November 2007

Take: a loaf of bread (or equivalent quantity of whatever bready/caky stuff you have lying around that needs using up*, total weight about 1lb); half a pint of cream; a pint of milk; 6 eggs; some vanilla essence, cinammon and nutmeg (about 2tsp each); raisins.

[*We used a stale chocolate muffin plus a brioche loaf from the reduced section at the supermarket.]

1. Put the oven on, to about 180C (or 200C if your oven is as wonky as mine).
2. Chop or break the bread / cake / whatever into small pieces – doesn’t really matter but no smaller than, say, 1cm cubes. Maybe a bit bigger than that is better.
3. Put the bread into a large ovenproof dish e.g. a lasagne dish. Sprinkle raisins in amongst the bread cubes. Squash it all down tight. Squash, squash, squash.
4. Break the eggs into a bowl and beat them up, then add all the other ingredients and mix them up.
5. Pour the custardy stuff over the bread. Admire the little bubbles that appear as the liquid percolates down to fill in any remaining airspaces.
6. Stick it in the oven for about an hour, until a skewer comes out cleanly.

Makes enough for – 9 good sized pieces. (We have a square dish, so 9 is a good number….)


Add cocoa powder or grated chocolate to the custardy stuff, or dollop chocolate chunks into the custard (see picture), or mix choc chips in with the bread cubes, or use actual chocolate cake (stale, otherwise you’d just eat it, right?) or some combination of any or all of these – hey presto, chocolate bread pudding!

Add booze to the custardy stuff, and/or use raisins that have been soaked in booze – boozy bread pudding! Or add orange zest to the custardy stuff, use cherries as well as raisins, try different kinds of bread and cake – our minipud shown below was made with old gingercake and was looooovely… The world is your oyster :-)

Another variation is to make small bread puddings in ramekins or (as in the picture below) a homemade clay pot that your dad gave you in a fit of pottery-related enthusiasm. These will only need to cook for about 30-40 minutes or so.

(While cooking dinner)
HER: Are we putting mushrooms in?
ME: Yes we are. You don’t have to eat them if you don’t want to.
HER: I want to mummy.
ME: You want to eat the mushrooms?
HER: Yes, I like mushrooms.
ME: You like mushrooms? But you always say you don’t like mushrooms…
HER: No, mummy, you always say I don’t like mushrooms. But I do.
ME: Oh. Good.

The worse thing is, she’s right! I do (did) say lots of times that she doesn’t like mushrooms. And, often, I even said it completely unnecessarily, as in:

“Oh, yes, she is a very good eater. The only thing she doesn’t like at all is mushrooms.”

or “She will try anything, well anything except mushrooms anyway.”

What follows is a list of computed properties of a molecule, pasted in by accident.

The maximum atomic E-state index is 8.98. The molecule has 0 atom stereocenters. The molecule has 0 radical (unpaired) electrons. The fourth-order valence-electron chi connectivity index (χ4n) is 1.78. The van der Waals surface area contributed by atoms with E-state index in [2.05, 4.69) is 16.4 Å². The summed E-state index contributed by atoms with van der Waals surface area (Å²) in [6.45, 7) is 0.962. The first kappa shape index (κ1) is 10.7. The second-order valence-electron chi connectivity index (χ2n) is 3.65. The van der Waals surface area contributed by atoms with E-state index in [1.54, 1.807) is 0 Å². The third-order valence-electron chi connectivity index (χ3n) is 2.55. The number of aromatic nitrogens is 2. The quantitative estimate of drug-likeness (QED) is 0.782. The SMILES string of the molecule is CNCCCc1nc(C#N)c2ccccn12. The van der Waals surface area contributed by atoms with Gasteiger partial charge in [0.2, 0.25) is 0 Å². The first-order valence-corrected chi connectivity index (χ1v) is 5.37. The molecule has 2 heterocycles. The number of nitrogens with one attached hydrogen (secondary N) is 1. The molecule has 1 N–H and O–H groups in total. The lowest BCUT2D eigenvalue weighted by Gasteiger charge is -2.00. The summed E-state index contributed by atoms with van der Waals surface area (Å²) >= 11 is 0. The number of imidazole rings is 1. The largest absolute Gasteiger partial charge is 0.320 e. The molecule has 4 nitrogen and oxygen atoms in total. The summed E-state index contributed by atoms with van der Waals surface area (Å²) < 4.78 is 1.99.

or “You don’t have to eat the mushrooms if you don’t want to. I know you don’t like them.”

I’ve been doing exactly the thing that my mother always used to do which I found really, really annoying – assuming that a preference once expressed is set in stone, that just because Ariel really, really dislikes something this week means that she will continue to dislike it indefinitely. Which is especially stupid when the person you are talking about isn’t yet three and changes her preferences more often than she changes her vests.

And I’ve been doing exactly the other thing that I try so hard never ever to do – negative reinforcement.

I make a real effort not to say “you can’t do that” or “you don’t / won’t like that”. Instead I try to either keep quiet or, if it actually is necessary to say something, to make positive, specific, reasoned comments. Such as: “you’re a bit too little to climb up there right now – when you are bigger and stronger you can have a try” or “just have a little bit of that one to start with, it’s a very strong flavour so you don’t need much”.

The theory is that f I tell her often enough that she can’t do or doesn’t like something, then eventually she is likely to believe me!

And I fall down on mushrooms of all things. Mushrooms!

And Ariel makes me proud – because even though I have been accidentally programming her to dislike mushrooms, she has rejected my suggestions and decided to eat mushrooms anyway. Possibly to spite me.

What a strong, independent-minded, wonderful little girl she is. Hooray!

… reading the 8th Carnival of Radical Femnists, in which I have been featured (yay!)

… finishing my crocheted toilet roll dog (not for me, honest)

… mucking about with Ariel

Since I blogged a couple of weeks ago about “Extended” breastfeeding, I think I have worked something out.

Most of the people who criticise or condemn longer-term breastfeeding do, on the surface at least, accept that breastfeeding a child is in principle a good thing. Most of them understand, up to a point, that it is healthy for the child to have breastmilk. Up to a point.